Landsat captures images of activity at Nyamuragira volcano, Democratic Republic of the Congo

During its flyby over Africa, on June 11, 2013, NASA's Landsat satellite captured some amazing images of Nyamuragira volcano, the Democratic Republic of the Congo. Nyamuragira is one of Africa's most active volcanoes.

Landsat observed the plume emitted from a pit inside the caldera that goes beyond Nyamuragira. Carbon dioxide, fluorine, and chlorine gas are found in Nyamuragira lava. Its plume is rich in water vapor which condenses rapidly in the humid tropical air, and also sulfur dioxide.

Landsat's sensors can pick heat in shortwave infrared light and heat can be detected as a red glow. Recent satellite images show no red glow above Nyamuragira, however, a red glow can be seen on nearby Nyiragongo volcano, which feeds a lava lake.

In false-color, clouds are mostly white and volcanic plumes are cyan. Forest and other vegetation is bright green. Fresh lava flows from the 2011–12 eruption of Nyamuragira are black, and older lava flows appear as brown tendrils running down the mountain’s flanks. Agricultural fields in the southeast (lower right) corner of the image also appear brown. Credit: NASA Earth Observatory images by Jesse Allen and Robert Simmon, using Landsat 8 data from the USGS Global Visualization Viewer.

A thick plume rose from the summit of Nyamuragira volcano in June 2013. In natural color (top), the rainforest is dark green, clouds are white, and the sulfur-rich volcanic plume is very light blue. Barren land at Nyamuragira’s summit and lava flows are brown or black. Credit: NASA Earth Observatory images by Jesse Allen and Robert Simmon, using Landsat 8 data from the USGS Global Visualization Viewer. 

Nyamuragira volcano, DR Congo

Goma, Lake Kivu, Nyiragongo, Nyamuragira and other nearby volcanoes sit within the East African Rift Valley, a zone where tectonic processes are cracking, stretching, and lowering the earth's crust. Volcanic activity is common here, and older but geologically recent lava flows (magenta in this depiction) are particularly apparent on the flanks of the Nyamuragira volcano. 

Africa’s most active volcano, Nyamulagira is a massive high-potassium basaltic shield volcano that rises about 25 km north of Lake Kivu, NW of Nyiragongo volcano. Nyamuragira, also known as Nyamulagira, has a volume of 500 cu km, and extensive lava flows from the volcano blanket 1500 sq km of the western branch of the East African Rift.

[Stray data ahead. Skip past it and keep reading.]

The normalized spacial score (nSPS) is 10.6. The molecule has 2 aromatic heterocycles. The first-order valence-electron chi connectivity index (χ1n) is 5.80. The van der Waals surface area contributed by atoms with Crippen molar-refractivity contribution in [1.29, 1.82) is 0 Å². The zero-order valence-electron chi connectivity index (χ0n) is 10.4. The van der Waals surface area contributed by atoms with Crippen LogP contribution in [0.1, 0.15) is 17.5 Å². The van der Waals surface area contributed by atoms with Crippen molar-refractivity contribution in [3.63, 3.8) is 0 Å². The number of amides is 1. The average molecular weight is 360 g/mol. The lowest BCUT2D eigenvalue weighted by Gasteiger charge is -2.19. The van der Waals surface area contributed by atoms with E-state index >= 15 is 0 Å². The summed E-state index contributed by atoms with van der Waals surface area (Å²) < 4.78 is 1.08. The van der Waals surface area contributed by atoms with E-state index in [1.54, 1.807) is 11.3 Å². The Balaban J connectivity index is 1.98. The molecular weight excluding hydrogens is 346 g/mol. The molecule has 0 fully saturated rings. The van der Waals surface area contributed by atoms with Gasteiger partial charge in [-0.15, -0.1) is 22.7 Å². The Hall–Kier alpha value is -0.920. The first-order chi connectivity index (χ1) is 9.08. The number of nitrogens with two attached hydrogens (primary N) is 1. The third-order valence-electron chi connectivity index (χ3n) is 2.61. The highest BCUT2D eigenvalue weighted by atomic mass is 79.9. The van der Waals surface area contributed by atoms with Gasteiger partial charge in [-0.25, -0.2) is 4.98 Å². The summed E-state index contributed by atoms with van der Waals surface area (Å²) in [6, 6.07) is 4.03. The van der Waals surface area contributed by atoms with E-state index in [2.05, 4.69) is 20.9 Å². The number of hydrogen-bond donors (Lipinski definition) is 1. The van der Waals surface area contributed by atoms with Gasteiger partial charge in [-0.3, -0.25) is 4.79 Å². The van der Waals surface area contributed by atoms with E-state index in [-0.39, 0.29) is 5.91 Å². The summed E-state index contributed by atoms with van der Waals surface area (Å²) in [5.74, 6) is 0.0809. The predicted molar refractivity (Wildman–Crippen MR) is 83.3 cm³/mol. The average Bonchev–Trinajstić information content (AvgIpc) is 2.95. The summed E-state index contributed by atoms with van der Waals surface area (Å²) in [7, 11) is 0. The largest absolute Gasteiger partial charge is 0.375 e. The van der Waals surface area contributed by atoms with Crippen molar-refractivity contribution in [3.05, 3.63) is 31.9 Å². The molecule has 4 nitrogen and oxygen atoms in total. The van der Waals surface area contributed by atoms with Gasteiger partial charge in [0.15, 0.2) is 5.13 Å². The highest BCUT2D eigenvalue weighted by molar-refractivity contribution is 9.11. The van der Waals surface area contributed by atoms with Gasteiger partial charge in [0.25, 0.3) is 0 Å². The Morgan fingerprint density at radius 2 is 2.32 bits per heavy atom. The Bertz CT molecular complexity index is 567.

Advanced Land Imager on NASA’s EO-1 satellite captured images on November 12, 2011.On November 6, 2011, after more than a year of relative peace, the Nyamuragira volcano in the Democratic Republic of Congo surged to life. Lava has erupted spectacularly from a fissure low on one of the volcano's flanks and spilled northward, away from populated areas. Nyamuragira is a shield volcano and one of Africa's most active. (NASA Earth Observatory image created by Jesse Allen, using EO-1 ALI data provided courtesy of the NASA EO-1 team.Caption by Mike Carlowicz.)

The 3058-m-high summit of Nyamuragira is truncated by a small 2 x 2.3 km caldera that has walls up to about 100 m high. Historical eruptions have occurred within the summit caldera, frequently modifying the morphology of the caldera floor, as well as from the numerous fissures and cinder cones on the volcano’s flanks. A lava lake in the summit crater, active since at least 1921, drained in 1938, at the time of a major flank eruption. Historical lava flows extend down the flanks more than 30 km from the summit, reaching as far as Lake Kivu. (GVP)

This computer-generated visualization combines a Landsat satellite image and an elevation model from the Shuttle Radar Topography Mission (SRTM) to provide a view of both the volcano and the city of Goma, looking slightly east of north. Additionally, image data from the Advanced Spaceborne Thermal Emission and Reflection Radiometer (ASTER) on NASA's Terra satellite were used to supply a partial map of the recent lava flows (red), including a complete mapping of their intrusion into Goma as of January 28, 2002. (Image Courtesy SRTM Team NASA/JPL/NIMA, Advanced Spaceborne Thermal Emission and Reflection Radiometer, and Landsat 7 Science Team)

Featured image: False-color image of activity at Nyamuragira volcano on June 11, 2013. Credit: NASA Earth Observatory images by Jesse Allen and Robert Simmon, using Landsat 8 data from the USGS Global Visualization Viewer


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